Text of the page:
That brings us to 2009-10, where Boucher has no doubt seen much more playing time than the Flyers’ brass had planned. First, he filled in as the starter during Emery’s multiple IR stints, before being relegated to backup again after Carolina castaway Michael Leighton won the starting gig with surprisingly strong play. After Leighton’s injury on March 16th––and since no viable NHL-caliber goaltender was picked up before the trading deadline––it’s been Boucher’s job by default.

On the surface, it seems to be no contest between the three primary netminders the Flyers have employed this season: Leighton, at 16-5-2 with a .918 save percentage was by far the best; Emery, at 16-11-1 with a .905 save percentage was middling; Boucher, at 8-17-3 with an .899 save percentage was easily the worst. But using Rob Vollman’s concept of Quality Starts, and a goaltender’s expected win percentage based on each game’s save percentage registered (albeit, 2008-09 stats), let’s look at exactly how many games Brian Boucher should have won, compared to his fellows.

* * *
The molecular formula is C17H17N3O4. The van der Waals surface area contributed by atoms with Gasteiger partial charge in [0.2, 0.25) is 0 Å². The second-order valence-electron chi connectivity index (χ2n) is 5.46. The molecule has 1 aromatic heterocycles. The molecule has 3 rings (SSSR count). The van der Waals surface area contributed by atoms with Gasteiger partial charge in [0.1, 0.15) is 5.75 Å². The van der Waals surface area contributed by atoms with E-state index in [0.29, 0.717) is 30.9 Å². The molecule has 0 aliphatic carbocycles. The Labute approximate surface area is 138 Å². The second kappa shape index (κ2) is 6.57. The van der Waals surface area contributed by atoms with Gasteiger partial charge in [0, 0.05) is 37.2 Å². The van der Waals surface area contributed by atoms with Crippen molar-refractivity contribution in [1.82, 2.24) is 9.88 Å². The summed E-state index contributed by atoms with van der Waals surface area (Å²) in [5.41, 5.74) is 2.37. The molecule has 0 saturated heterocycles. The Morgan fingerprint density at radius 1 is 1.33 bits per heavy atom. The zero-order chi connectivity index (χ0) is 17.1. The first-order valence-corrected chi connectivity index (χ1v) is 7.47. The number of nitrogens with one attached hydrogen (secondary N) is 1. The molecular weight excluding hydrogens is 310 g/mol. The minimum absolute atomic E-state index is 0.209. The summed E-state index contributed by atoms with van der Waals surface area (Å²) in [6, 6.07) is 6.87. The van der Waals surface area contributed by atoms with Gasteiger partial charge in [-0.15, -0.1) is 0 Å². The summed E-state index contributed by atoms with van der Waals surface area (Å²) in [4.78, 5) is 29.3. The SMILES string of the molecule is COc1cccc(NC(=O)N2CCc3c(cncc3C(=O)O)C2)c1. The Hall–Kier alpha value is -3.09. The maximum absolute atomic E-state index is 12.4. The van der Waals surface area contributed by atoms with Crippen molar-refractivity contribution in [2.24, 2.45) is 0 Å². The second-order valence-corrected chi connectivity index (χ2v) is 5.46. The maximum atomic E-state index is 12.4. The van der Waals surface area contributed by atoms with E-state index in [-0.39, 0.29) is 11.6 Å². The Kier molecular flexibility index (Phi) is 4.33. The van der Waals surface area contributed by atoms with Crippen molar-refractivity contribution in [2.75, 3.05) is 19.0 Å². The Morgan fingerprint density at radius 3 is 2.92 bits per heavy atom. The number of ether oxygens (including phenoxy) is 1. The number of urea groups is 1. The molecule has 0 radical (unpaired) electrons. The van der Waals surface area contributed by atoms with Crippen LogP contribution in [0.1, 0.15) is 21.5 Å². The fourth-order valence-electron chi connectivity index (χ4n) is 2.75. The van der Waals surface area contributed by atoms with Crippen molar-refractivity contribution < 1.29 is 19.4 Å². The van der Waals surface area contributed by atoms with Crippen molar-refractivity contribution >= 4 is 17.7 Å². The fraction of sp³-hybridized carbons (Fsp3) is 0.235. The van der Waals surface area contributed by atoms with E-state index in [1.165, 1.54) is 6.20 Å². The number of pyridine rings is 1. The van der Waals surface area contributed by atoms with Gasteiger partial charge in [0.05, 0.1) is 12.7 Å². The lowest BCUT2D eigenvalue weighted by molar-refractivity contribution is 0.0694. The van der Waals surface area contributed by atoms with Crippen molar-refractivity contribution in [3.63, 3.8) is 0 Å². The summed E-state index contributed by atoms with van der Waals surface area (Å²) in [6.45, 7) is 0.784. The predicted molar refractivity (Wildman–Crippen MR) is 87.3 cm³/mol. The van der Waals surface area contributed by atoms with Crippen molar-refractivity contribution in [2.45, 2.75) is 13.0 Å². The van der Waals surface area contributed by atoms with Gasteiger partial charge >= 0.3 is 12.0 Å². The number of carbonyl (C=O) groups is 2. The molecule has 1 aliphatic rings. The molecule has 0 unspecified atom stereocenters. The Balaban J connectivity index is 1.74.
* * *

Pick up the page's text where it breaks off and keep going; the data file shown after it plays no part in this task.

First, we’ll break down how many games each goaltender posted in each of four save percentage ranges (each corresponding to a winning percentage):

Philadelphia goaltenders - Number of games per save percentage (range)

			
Goaltender        Starts   .913-1.000   .900-.912   .885-.899   .000-.884
Ray Emery	  28	    15	         2	     3	         8
Michael Leighton* 23	    18	         1	     2           2
Brian Boucher	  28	    15	         2	     1	         10
*Flyers' games only				

Per Vollman’s findings:

  • Save percentages between .913-1.000 (above the median .912 save percentage) yield an expected .777 winning percentage.